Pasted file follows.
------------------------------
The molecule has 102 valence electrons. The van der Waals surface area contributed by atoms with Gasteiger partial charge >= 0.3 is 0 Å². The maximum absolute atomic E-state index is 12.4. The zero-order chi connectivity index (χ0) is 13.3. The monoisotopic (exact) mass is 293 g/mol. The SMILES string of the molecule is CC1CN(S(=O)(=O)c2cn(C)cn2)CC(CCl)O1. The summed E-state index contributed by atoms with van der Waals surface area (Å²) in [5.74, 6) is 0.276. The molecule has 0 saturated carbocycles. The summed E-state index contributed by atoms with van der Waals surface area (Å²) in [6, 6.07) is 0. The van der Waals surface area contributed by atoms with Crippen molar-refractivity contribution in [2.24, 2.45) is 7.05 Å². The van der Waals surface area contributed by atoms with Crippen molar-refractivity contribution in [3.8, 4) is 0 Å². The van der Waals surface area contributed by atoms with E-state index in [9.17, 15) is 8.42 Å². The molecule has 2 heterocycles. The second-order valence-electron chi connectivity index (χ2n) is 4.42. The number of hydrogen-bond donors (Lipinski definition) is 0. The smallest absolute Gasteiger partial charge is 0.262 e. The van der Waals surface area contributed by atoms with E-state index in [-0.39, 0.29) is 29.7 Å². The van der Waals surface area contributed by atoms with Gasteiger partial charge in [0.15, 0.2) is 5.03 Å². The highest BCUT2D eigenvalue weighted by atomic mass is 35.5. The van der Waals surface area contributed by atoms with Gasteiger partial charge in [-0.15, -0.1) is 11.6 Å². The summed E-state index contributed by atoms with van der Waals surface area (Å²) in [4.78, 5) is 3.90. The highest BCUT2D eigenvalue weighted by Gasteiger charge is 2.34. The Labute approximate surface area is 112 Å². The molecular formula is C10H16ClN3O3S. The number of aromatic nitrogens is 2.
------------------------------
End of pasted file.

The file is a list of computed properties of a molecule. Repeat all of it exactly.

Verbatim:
The molecule has 102 valence electrons. The van der Waals surface area contributed by atoms with Gasteiger partial charge >= 0.3 is 0 Å². The maximum absolute atomic E-state index is 12.4. The zero-order chi connectivity index (χ0) is 13.3. The monoisotopic (exact) mass is 293 g/mol. The SMILES string of the molecule is CC1CN(S(=O)(=O)c2cn(C)cn2)CC(CCl)O1. The summed E-state index contributed by atoms with van der Waals surface area (Å²) in [5.74, 6) is 0.276. The molecule has 0 saturated carbocycles. The summed E-state index contributed by atoms with van der Waals surface area (Å²) in [6, 6.07) is 0. The van der Waals surface area contributed by atoms with Crippen molar-refractivity contribution in [2.24, 2.45) is 7.05 Å². The van der Waals surface area contributed by atoms with Crippen molar-refractivity contribution in [3.8, 4) is 0 Å². The van der Waals surface area contributed by atoms with E-state index in [9.17, 15) is 8.42 Å². The molecule has 2 heterocycles. The second-order valence-electron chi connectivity index (χ2n) is 4.42. The number of hydrogen-bond donors (Lipinski definition) is 0. The smallest absolute Gasteiger partial charge is 0.262 e. The van der Waals surface area contributed by atoms with E-state index in [-0.39, 0.29) is 29.7 Å². The van der Waals surface area contributed by atoms with Gasteiger partial charge in [0.15, 0.2) is 5.03 Å². The highest BCUT2D eigenvalue weighted by atomic mass is 35.5. The van der Waals surface area contributed by atoms with Gasteiger partial charge in [-0.15, -0.1) is 11.6 Å². The summed E-state index contributed by atoms with van der Waals surface area (Å²) in [4.78, 5) is 3.90. The highest BCUT2D eigenvalue weighted by Gasteiger charge is 2.34. The Labute approximate surface area is 112 Å². The molecular formula is C10H16ClN3O3S. The number of aromatic nitrogens is 2.